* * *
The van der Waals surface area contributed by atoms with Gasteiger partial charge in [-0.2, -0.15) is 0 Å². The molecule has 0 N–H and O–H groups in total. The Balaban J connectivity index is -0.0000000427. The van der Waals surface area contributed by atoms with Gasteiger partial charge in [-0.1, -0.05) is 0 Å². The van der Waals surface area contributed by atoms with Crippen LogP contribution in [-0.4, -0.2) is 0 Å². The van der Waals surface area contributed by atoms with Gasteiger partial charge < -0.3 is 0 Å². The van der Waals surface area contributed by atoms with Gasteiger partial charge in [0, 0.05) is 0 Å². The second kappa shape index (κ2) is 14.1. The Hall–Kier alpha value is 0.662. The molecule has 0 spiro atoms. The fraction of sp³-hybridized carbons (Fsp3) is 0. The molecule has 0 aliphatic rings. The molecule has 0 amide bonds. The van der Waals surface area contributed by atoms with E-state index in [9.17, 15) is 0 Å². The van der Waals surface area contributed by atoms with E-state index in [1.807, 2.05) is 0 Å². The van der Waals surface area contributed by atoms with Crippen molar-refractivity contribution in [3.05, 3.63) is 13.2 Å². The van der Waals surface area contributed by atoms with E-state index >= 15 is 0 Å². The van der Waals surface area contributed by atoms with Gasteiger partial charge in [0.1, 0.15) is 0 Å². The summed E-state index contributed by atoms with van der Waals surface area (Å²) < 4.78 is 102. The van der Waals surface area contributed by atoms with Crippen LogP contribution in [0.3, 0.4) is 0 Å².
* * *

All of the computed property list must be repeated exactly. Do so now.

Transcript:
The van der Waals surface area contributed by atoms with Gasteiger partial charge in [-0.2, -0.15) is 0 Å². The molecule has 0 N–H and O–H groups in total. The Balaban J connectivity index is -0.0000000427. The van der Waals surface area contributed by atoms with Gasteiger partial charge in [-0.1, -0.05) is 0 Å². The van der Waals surface area contributed by atoms with Crippen LogP contribution in [-0.4, -0.2) is 0 Å². The van der Waals surface area contributed by atoms with Gasteiger partial charge < -0.3 is 0 Å². The van der Waals surface area contributed by atoms with Gasteiger partial charge in [0, 0.05) is 0 Å². The second kappa shape index (κ2) is 14.1. The Hall–Kier alpha value is 0.662. The molecule has 0 spiro atoms. The fraction of sp³-hybridized carbons (Fsp3) is 0. The molecule has 0 aliphatic rings. The molecule has 0 amide bonds. The van der Waals surface area contributed by atoms with E-state index in [9.17, 15) is 0 Å². The van der Waals surface area contributed by atoms with E-state index in [1.807, 2.05) is 0 Å². The van der Waals surface area contributed by atoms with Crippen molar-refractivity contribution in [3.05, 3.63) is 13.2 Å². The van der Waals surface area contributed by atoms with E-state index >= 15 is 0 Å². The van der Waals surface area contributed by atoms with Gasteiger partial charge in [0.1, 0.15) is 0 Å². The summed E-state index contributed by atoms with van der Waals surface area (Å²) < 4.78 is 102. The van der Waals surface area contributed by atoms with Crippen LogP contribution in [0.3, 0.4) is 0 Å².